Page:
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Re: LDAP API questions

If I was going to write a new application today, I'd write to the
latest IETF LDAPext C API specification and than #ifdef as needed
to support implementation differences for SDK which gain me
significant platform coverage.  I wouldn't bother supporting
APIs which are soon to be deprecated.... like RFC1823, U-Mich,
OpenLDAP 1.x APIs, Netscape SDK 3.0?  There is enough variance
in the "experimental" LDAPext C API implementations to deal with...
I would hesitate before mixing in older APIs.

Most LDAP vendors (Netscape, Innosoft, others) are supporting
LDAPext C API implementations.  Our implementation is in development.

At 02:57 PM 3/8/00 -0500, Thomas J Pinkl wrote:
>My questions:
>  1.  How do you distinguish between the various LDAP SDK's, 
>      programmatically?  Currently, if the LDAP_OPT_SIZELIMIT symbol 
>      is defined, I assume that I'm using Netscape's SDK.  I selected 
>      that symbol somewhat arbitrarily.

See: http://www.openldap.org/lists/openldap-devel/199901/msg00097.html

[It details how to detect LDAPext C API implementations
vs Netscape vs OpenLDAP/U-Mich.  See also the LDAPext draft
for info on how to detect vendor version info.]

>      Is there a better way to do this?

Write autoconf macros to detect functions specific to SDK being

>  2.  What differences exist in the LDAP API supplied by the various 
>      LDAP SDK's?  Some differences that I know of are: 

The Howes/Smith notes some differences between U-Mich and Netscape SDK.
Since OpenLDAP is U-Mich (~RFC1823), all of these differences should

Seems like you listed the most significant differences.  Note, however,
there are many subtle differences which would take significant time
to list.

>      a. Netscape wants to treat the LDAP session handle (eg. LDAP *ld) 
>         as an opaque structure, and therefore supplies functions to get 
>         at its internals.  This affects how the programmer gets at 
>         ld_errno, for example.  

Various other structures are opaque as well.

>      b. OpenLDAP returns a char pointer from ldap_first_attribute() and 
>         ldap_next_attribute(), to a static buffer.  Therefore, you must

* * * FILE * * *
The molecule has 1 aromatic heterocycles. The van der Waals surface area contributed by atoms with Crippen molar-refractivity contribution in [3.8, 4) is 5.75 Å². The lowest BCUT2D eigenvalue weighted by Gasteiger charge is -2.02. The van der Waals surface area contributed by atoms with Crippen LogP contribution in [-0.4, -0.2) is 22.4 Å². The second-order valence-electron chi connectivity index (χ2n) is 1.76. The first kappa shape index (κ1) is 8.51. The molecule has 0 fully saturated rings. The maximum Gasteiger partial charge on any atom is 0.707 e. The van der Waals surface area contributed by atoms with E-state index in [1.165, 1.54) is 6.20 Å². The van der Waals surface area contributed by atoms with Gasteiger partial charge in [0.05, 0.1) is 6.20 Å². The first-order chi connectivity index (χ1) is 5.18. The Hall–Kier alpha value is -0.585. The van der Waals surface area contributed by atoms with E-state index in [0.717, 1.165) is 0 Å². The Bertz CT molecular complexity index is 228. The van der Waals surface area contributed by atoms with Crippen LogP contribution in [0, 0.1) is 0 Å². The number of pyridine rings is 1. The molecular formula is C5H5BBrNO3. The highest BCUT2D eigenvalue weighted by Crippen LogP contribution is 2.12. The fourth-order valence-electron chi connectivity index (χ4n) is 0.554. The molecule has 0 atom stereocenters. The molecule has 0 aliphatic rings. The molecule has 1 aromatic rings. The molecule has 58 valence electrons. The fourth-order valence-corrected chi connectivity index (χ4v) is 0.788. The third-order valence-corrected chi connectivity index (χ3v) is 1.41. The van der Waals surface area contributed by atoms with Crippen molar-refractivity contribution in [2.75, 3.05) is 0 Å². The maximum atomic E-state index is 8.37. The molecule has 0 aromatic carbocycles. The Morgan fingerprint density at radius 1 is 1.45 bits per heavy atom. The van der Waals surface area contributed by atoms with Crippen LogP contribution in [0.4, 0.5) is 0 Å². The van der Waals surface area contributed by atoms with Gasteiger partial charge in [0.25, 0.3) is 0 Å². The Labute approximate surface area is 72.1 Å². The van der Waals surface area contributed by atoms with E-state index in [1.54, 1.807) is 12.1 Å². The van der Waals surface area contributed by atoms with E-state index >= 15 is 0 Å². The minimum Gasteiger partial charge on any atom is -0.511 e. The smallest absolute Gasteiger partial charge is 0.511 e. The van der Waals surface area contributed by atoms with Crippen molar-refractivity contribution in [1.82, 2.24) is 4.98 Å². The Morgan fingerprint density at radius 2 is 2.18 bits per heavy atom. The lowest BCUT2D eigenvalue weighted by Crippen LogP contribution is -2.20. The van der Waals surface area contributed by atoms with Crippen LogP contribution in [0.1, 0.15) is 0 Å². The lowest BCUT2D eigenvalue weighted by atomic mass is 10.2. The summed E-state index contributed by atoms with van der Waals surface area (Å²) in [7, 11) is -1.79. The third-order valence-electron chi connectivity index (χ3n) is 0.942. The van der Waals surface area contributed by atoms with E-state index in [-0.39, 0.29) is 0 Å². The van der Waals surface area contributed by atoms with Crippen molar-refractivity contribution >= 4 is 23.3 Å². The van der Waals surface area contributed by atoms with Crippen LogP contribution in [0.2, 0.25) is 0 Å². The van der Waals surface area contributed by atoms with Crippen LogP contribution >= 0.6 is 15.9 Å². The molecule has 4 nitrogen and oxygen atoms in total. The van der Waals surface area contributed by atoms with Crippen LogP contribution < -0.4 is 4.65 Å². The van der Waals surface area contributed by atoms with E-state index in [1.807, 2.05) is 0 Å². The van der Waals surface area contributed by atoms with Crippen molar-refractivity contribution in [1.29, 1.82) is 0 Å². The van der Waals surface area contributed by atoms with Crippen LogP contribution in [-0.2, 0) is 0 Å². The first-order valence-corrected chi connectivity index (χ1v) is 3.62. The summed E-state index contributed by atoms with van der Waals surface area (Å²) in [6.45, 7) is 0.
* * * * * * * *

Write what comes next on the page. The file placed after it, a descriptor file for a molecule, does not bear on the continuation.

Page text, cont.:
>         not free() the returned pointer.  The Netscape documentation 
>         tells you to call ldap_memfree() on the pointer returned by 
>         ldap_first_attribute() and ldap_next_attribute().  Note that 
>         OpenLDAP has no ldap_memfree() function.
>      c. OpenLDAP documents the ber_free() function, while Netscape's 
>         documentation talks about ldap_ber_free().  However, Netscape's 
>         example programs use ber_free() and that function *is* in their 
>         library.  The book I cited above also uses ber_free().
>      d. The Netscape SDK requires you to link in a threads library (eg. 
>         -lpthread).  I have the Netscape SDK with SSL support.  I have not 
>         used the one without SSL, so I don't know if it is any different. 
>         This caused a problem for my application, which is not threaded. 
>         My application would become wedged in __sigsuspend() after having 
>         several of its clients connect and/or disconnect simultaneously. 
>         Not being familiar with debugging threaded programs, my solution 
>         was to switch to the OpenLDAP SDK.  This "solved" the problem.
>      e. When using the OpenLDAP SDK, you will not normally call ber_free() 
>         following the classic for(...) loop to fetch an entry's attributes.  
>         Doing so will eventually cause a SIGSEGV (ie. a segmentation 
>         violation).  This is because OpenLDAP's ldap_next_attribute() has 
>         already freed the BerElement when it returns NULL, signaling the 
>         end of the entry's attributes.  With the Netscape SDK, you *do* 
>         need to call ber_free() (or ldap_ber_free(); see above).
>      What other differences exist between LDAP SDK's?

Likely many.

>I would appreciate hearing from anyone who has used more than one LDAP 
>SDK.  Thanks in advance.

Sendmail 8.10 supports, I believe, both Netscape and U-Mich/OpenLDAP 1.x SDKs.
You might check out how they managed the differences.